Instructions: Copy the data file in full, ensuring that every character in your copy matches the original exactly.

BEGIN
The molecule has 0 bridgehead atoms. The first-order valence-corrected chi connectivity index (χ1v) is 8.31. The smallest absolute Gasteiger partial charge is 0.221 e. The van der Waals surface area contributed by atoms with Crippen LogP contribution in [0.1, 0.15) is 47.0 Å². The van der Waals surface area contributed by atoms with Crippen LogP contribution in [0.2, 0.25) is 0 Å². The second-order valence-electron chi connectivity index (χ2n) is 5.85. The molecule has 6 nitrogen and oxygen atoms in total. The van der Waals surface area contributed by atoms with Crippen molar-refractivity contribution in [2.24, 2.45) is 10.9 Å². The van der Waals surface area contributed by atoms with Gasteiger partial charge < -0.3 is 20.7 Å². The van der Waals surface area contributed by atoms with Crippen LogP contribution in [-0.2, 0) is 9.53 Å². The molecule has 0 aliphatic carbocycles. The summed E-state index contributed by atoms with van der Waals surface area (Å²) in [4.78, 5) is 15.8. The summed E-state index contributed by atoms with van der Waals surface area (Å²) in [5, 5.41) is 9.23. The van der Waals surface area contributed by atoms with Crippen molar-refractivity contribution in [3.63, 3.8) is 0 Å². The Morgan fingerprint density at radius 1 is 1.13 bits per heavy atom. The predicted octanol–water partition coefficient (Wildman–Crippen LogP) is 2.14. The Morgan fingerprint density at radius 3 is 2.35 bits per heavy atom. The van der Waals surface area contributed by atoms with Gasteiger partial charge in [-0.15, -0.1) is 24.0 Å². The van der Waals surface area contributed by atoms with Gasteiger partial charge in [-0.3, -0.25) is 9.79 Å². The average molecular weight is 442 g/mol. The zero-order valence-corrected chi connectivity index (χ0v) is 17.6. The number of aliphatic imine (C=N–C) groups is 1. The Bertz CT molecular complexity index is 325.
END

The molecule has 0 bridgehead atoms. The first-order valence-corrected chi connectivity index (χ1v) is 8.31. The smallest absolute Gasteiger partial charge is 0.221 e. The van der Waals surface area contributed by atoms with Crippen LogP contribution in [0.1, 0.15) is 47.0 Å². The van der Waals surface area contributed by atoms with Crippen LogP contribution in [0.2, 0.25) is 0 Å². The second-order valence-electron chi connectivity index (χ2n) is 5.85. The molecule has 6 nitrogen and oxygen atoms in total. The van der Waals surface area contributed by atoms with Crippen molar-refractivity contribution in [2.24, 2.45) is 10.9 Å². The van der Waals surface area contributed by atoms with Gasteiger partial charge < -0.3 is 20.7 Å². The van der Waals surface area contributed by atoms with Crippen LogP contribution in [-0.2, 0) is 9.53 Å². The molecule has 0 aliphatic carbocycles. The summed E-state index contributed by atoms with van der Waals surface area (Å²) in [4.78, 5) is 15.8. The summed E-state index contributed by atoms with van der Waals surface area (Å²) in [5, 5.41) is 9.23. The van der Waals surface area contributed by atoms with Crippen molar-refractivity contribution in [3.63, 3.8) is 0 Å². The Morgan fingerprint density at radius 1 is 1.13 bits per heavy atom. The predicted octanol–water partition coefficient (Wildman–Crippen LogP) is 2.14. The Morgan fingerprint density at radius 3 is 2.35 bits per heavy atom. The van der Waals surface area contributed by atoms with Gasteiger partial charge in [-0.15, -0.1) is 24.0 Å². The van der Waals surface area contributed by atoms with Gasteiger partial charge in [-0.3, -0.25) is 9.79 Å². The average molecular weight is 442 g/mol. The zero-order valence-corrected chi connectivity index (χ0v) is 17.6. The number of aliphatic imine (C=N–C) groups is 1. The Bertz CT molecular complexity index is 325.